The cab section has been improved from a few of the first Nembrini Audio plugins. The section features four cabinets (Peavey, Marshall, Mesa, Soldano, Bogner, Fender) and four industry standard mics. From there, things can be additionally tweaked with “distance” and “position” controls that scroll through optimized selections. Users can also use the cab section to load up to three of their own impulses into a very functional IR loader or bypass the cab section in favor of a separate IR loader and selections. When I bypassed for my own loader, I noticed a drop in volume but a simple bump on loader’s output evens things out quickly.

The 412 and 212 cabs all match up perfectly with the 8180. I love the Sheffield loaded Peavey cabinet, it’s got this naturally scooped sound to it that just “fits” in so many ways when using the 57 mic option. The other powerful cabs bring out so many different aggressive sounds for lead and rhythm work on both channels of the 8180. The Fender Tweed 410 is a cool cabinet and it’s been a mainstay in the Nembrini cab sections but for the first time, it’s inclusion feels like more of a throw in as it’s not really a cab geared for the 5150.

The 5150 / Tube Screamer relationship started in the 90s but in the early 2000s and onward, that relationship became a longstanding and loving marriage. While there are boost pedal plugins both free and paid everywhere, an internal boost section has sort of become the industry standard for those choosing to work inside suites only. Having a small but solid boost / screamer component even tucked in with the gate and other tools would make a big difference. That said, it’s very easy to simply put a boost in front of the 8180 in the chain. Doing so helps to unleash the full power of the amp while tightening things up to construct the modern high gain tones of your dreams.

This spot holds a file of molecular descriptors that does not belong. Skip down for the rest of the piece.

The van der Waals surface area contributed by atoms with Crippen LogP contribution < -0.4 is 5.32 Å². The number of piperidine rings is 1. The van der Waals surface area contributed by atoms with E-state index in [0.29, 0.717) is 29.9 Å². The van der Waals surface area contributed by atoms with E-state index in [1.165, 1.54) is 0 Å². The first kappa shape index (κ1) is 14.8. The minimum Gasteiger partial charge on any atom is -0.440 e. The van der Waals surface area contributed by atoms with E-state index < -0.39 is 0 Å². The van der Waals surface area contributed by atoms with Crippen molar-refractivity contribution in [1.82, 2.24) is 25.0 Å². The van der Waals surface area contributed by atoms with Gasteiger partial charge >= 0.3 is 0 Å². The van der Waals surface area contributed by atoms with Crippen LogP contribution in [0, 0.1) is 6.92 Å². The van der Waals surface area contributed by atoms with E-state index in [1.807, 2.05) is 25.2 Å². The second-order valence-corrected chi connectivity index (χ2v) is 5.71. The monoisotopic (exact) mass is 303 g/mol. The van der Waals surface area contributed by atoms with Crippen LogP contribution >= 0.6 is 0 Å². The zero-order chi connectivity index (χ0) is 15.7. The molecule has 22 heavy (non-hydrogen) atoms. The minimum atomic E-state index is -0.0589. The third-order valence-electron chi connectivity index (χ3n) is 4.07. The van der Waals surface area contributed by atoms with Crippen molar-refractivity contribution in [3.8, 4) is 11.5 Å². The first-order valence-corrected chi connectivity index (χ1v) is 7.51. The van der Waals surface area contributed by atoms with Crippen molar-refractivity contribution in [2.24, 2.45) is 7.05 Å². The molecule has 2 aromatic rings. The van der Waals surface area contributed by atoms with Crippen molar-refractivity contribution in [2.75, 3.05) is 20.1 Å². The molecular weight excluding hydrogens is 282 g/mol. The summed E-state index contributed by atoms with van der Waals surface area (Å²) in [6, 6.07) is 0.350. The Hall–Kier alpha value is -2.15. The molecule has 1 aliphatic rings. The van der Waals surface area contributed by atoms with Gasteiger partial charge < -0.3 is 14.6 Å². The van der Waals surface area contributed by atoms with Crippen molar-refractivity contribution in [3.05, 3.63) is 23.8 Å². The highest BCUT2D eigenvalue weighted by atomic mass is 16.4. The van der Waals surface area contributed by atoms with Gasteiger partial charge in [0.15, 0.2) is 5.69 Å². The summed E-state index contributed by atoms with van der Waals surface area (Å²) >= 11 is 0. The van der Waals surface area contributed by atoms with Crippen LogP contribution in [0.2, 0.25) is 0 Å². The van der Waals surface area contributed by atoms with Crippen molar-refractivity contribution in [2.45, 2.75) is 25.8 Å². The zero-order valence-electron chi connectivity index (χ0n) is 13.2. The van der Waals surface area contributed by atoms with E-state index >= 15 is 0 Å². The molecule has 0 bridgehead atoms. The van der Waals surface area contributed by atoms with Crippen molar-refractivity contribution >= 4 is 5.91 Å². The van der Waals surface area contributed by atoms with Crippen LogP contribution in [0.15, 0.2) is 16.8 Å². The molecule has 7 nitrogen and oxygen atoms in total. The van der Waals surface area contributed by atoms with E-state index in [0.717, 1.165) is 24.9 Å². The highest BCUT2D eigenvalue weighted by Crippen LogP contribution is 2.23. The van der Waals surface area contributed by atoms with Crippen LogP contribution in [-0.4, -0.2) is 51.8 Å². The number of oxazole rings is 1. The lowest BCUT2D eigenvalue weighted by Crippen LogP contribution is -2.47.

Overall, once the addition low end response is taken into account, the amp is basically as realistic and authentic as it gets but none the less the score must reflect. It has that slightly raw and rough edge to it which many 5150-related plugins tend to try to smooth out a little bit. The first 5150 is known to be the most “raw” sounding of the bunch and Nembrini made sure to stay true to that instead of condensing or “simplifying” an amp that is already quite easy to dial in.

Nembrini Audio could very easily put a boost section into their plugins as they have a quality boost plugin in their analog rack bundle. It’s not as crucial in a DAW but with the plugins moving to iOS, having a boost would really start coming in handy. I truthfully understand not wanting to conform and contribute to certain dependencies but having a Nembrini Audio level quality boost section onboard also makes sure the signal chain quality stays in tact. It’s likely such an addition would also create a better experience for users that are newer to amp sims.

There’s a myth that the plugin market has too many 5150 plugins. It’s certain that the amp’s appeal has seen it modeled on more than a few occasions, I would ask how many times the amps in the 5150 are modeled in their entirety with quality? As far as I am concerned, any high quality take on any amp in the series will always be hugely handy for more aggressive players. Nembrini Audio’s take on the amp is nearly perfect and is definitely one I would recommend to all 5150 tone enthusiasts.

See more: Nembrini Audio launch video

Andre Neumann demoes the 8180 for HASR